Since April, the core organising team of Cooperation Hull has multiplied encouragingly. We’ve facilitated five neighbourhood assemblies (people’s assemblies at the postcode level) and had hundreds of conversations on the doorstep and in the street. We’re aiming for two neighbourhood assemblies per postcode from HU1 to HU9, building towards the initiation of the Hull People’s Assembly*** next spring, a citywide deliberation process that can respond to and build on what came from the neighbourhood assemblies, ratify an ongoing strategy for Hull, support initiatives in line with this strategy, deliberate on big topics like flooding or food prices, and that, crucially, can stay the course. In the words of Cooperation Jackson founder Kali Akuno, the Hull People’s Assembly needs to become “an institution”, “an ongoing process and an enduring base of power”.
In time, the Hull People’s Assembly needs to become self-organising. To get there our work is sense-checked against a five-pillar strategy: Democracy, Economy, Education, Ecology and Action. People’s assemblies are the primary element, but it won’t work in a vacuum; we also need to solidify a local solidarity economy which can encompass the entire supply chain, develop an education program of peer-to-peer teach-ins which can disseminate essential sills for living through the coming decades, reimagine humanity’s place in the wider ecology and prepare our communities to take civilly disobedient action if needed, to protect our ideas from intervention.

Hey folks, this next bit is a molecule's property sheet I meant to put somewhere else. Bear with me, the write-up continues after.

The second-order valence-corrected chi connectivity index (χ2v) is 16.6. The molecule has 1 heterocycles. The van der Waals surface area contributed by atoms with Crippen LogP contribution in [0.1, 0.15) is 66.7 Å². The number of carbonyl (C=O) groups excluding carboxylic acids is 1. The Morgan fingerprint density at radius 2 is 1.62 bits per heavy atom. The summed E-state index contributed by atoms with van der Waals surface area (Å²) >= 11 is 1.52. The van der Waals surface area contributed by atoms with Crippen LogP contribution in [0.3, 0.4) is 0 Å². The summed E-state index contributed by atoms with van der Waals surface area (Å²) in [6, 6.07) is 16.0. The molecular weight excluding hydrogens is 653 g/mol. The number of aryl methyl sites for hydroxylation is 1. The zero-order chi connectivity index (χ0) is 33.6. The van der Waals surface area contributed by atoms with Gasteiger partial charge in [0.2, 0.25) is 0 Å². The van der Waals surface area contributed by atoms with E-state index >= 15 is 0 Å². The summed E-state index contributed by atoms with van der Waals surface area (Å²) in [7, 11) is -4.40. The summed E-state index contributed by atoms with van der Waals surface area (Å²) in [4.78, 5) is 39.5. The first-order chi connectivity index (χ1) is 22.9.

In Hull, grassroots initiatives abound. We Are Not Takeaway rescues and delivers waste food. The Timebank and Library of Stuff are helping people be less reliant on money (and stuff). All this and more is already flourishing: a burgeoning solidarity economy. We see our role as connecting these groups with the will of the people, forming a coherent strategy and alternative power base; the skills and resources within the organisations can help to implement the decisions of the assembly, and the assembly can increase the reach and capacity of the organisations.
A common refrain on the doorstep is: “Great, it’ll never work.” We know the disillusioned people of Hull will take some convincing, and that’s no bad thing. But it’s up to all of us to prove to each other that it can. That we, the people, are capable of change and worth the effort. It’s up to all of us to take a good hard look at what’s possible (and yes, it is sure to be hard), to pick up useful ideas and try them, to be wrong and keep going, and to push any windows of possibility open so wide they may never slam shut again.
~Gully, Co-operation Hull
* A principle borrowed from Iroquois philosophy
** A reference to XR’s contention that if 3.5% of the public actively stand together to create change, then success will follow
*** Not to be confused with the anti-cuts group that sometimes organises marches in London
This article first appeared in the Winter 2023-4 issue of Freedom Anarchist Journal